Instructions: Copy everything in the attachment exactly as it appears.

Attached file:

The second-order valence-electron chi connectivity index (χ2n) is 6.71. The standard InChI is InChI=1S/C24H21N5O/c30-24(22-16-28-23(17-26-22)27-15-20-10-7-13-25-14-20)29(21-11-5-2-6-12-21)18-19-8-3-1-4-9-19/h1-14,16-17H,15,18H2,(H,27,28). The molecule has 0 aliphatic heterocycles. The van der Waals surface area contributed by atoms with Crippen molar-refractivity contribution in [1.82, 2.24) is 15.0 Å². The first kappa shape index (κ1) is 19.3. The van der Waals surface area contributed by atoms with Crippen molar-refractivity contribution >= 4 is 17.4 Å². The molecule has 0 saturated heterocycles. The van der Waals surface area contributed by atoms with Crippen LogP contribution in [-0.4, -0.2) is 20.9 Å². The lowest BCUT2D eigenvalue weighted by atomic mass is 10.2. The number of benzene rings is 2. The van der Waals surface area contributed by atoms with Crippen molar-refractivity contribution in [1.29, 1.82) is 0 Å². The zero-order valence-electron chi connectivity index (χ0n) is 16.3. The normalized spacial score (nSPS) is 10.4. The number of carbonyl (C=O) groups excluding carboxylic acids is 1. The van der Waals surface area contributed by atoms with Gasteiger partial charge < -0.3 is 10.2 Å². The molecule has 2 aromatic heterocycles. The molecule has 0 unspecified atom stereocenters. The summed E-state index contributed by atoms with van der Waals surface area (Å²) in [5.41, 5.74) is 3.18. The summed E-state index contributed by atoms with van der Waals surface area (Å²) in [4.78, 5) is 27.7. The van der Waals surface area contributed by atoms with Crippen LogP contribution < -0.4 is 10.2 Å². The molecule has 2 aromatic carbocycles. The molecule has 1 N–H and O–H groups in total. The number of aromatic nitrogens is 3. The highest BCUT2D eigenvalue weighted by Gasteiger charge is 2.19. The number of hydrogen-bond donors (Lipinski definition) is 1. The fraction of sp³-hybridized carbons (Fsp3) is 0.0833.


The second-order valence-electron chi connectivity index (χ2n) is 6.71. The standard InChI is InChI=1S/C24H21N5O/c30-24(22-16-28-23(17-26-22)27-15-20-10-7-13-25-14-20)29(21-11-5-2-6-12-21)18-19-8-3-1-4-9-19/h1-14,16-17H,15,18H2,(H,27,28). The molecule has 0 aliphatic heterocycles. The van der Waals surface area contributed by atoms with Crippen molar-refractivity contribution in [1.82, 2.24) is 15.0 Å². The first kappa shape index (κ1) is 19.3. The van der Waals surface area contributed by atoms with Crippen molar-refractivity contribution >= 4 is 17.4 Å². The molecule has 0 saturated heterocycles. The van der Waals surface area contributed by atoms with Crippen LogP contribution in [-0.4, -0.2) is 20.9 Å². The lowest BCUT2D eigenvalue weighted by atomic mass is 10.2. The number of benzene rings is 2. The van der Waals surface area contributed by atoms with Crippen molar-refractivity contribution in [1.29, 1.82) is 0 Å². The zero-order valence-electron chi connectivity index (χ0n) is 16.3. The normalized spacial score (nSPS) is 10.4. The number of carbonyl (C=O) groups excluding carboxylic acids is 1. The van der Waals surface area contributed by atoms with Gasteiger partial charge < -0.3 is 10.2 Å². The molecule has 2 aromatic heterocycles. The molecule has 0 unspecified atom stereocenters. The summed E-state index contributed by atoms with van der Waals surface area (Å²) in [5.41, 5.74) is 3.18. The summed E-state index contributed by atoms with van der Waals surface area (Å²) in [4.78, 5) is 27.7. The van der Waals surface area contributed by atoms with Crippen LogP contribution < -0.4 is 10.2 Å². The molecule has 2 aromatic carbocycles. The molecule has 1 N–H and O–H groups in total. The number of aromatic nitrogens is 3. The highest BCUT2D eigenvalue weighted by Gasteiger charge is 2.19. The number of hydrogen-bond donors (Lipinski definition) is 1. The fraction of sp³-hybridized carbons (Fsp3) is 0.0833.